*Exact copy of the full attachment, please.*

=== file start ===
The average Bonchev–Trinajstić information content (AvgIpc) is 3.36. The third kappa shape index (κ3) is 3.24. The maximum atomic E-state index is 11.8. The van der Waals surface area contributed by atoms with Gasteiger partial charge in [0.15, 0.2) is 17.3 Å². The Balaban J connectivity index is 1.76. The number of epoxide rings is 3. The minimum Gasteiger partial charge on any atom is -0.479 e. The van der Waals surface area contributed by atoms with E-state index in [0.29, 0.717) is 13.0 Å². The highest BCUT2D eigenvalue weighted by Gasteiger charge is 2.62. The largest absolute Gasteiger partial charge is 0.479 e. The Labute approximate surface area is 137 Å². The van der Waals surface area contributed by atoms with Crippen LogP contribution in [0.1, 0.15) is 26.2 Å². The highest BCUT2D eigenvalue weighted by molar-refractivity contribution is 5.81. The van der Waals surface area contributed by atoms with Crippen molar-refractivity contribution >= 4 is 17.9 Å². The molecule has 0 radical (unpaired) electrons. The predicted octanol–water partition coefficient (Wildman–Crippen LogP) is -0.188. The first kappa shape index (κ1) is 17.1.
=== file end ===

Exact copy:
The average Bonchev–Trinajstić information content (AvgIpc) is 3.36. The third kappa shape index (κ3) is 3.24. The maximum atomic E-state index is 11.8. The van der Waals surface area contributed by atoms with Gasteiger partial charge in [0.15, 0.2) is 17.3 Å². The Balaban J connectivity index is 1.76. The number of epoxide rings is 3. The minimum Gasteiger partial charge on any atom is -0.479 e. The van der Waals surface area contributed by atoms with E-state index in [0.29, 0.717) is 13.0 Å². The highest BCUT2D eigenvalue weighted by Gasteiger charge is 2.62. The largest absolute Gasteiger partial charge is 0.479 e. The Labute approximate surface area is 137 Å². The van der Waals surface area contributed by atoms with Crippen LogP contribution in [0.1, 0.15) is 26.2 Å². The highest BCUT2D eigenvalue weighted by molar-refractivity contribution is 5.81. The van der Waals surface area contributed by atoms with Crippen molar-refractivity contribution >= 4 is 17.9 Å². The molecule has 0 radical (unpaired) electrons. The predicted octanol–water partition coefficient (Wildman–Crippen LogP) is -0.188. The first kappa shape index (κ1) is 17.1.